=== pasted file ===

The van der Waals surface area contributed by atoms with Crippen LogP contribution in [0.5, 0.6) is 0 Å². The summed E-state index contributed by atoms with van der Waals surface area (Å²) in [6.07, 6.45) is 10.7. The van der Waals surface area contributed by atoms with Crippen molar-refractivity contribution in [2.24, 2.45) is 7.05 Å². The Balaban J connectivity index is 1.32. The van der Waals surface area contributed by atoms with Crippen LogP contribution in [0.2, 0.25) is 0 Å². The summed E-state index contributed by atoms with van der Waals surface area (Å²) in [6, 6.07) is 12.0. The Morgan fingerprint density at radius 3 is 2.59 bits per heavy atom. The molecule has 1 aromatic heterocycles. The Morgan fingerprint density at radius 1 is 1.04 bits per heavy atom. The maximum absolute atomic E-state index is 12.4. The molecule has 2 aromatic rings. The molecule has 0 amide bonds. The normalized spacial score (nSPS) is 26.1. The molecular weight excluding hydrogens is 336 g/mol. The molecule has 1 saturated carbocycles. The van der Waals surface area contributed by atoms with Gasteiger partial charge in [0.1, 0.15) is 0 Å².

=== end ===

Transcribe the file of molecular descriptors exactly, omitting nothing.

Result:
The van der Waals surface area contributed by atoms with Crippen LogP contribution in [0.5, 0.6) is 0 Å². The summed E-state index contributed by atoms with van der Waals surface area (Å²) in [6.07, 6.45) is 10.7. The van der Waals surface area contributed by atoms with Crippen molar-refractivity contribution in [2.24, 2.45) is 7.05 Å². The Balaban J connectivity index is 1.32. The van der Waals surface area contributed by atoms with Crippen LogP contribution in [0.2, 0.25) is 0 Å². The summed E-state index contributed by atoms with van der Waals surface area (Å²) in [6, 6.07) is 12.0. The Morgan fingerprint density at radius 3 is 2.59 bits per heavy atom. The molecule has 1 aromatic heterocycles. The Morgan fingerprint density at radius 1 is 1.04 bits per heavy atom. The maximum absolute atomic E-state index is 12.4. The molecule has 2 aromatic rings. The molecule has 0 amide bonds. The normalized spacial score (nSPS) is 26.1. The molecular weight excluding hydrogens is 336 g/mol. The molecule has 1 saturated carbocycles. The van der Waals surface area contributed by atoms with Gasteiger partial charge in [0.1, 0.15) is 0 Å².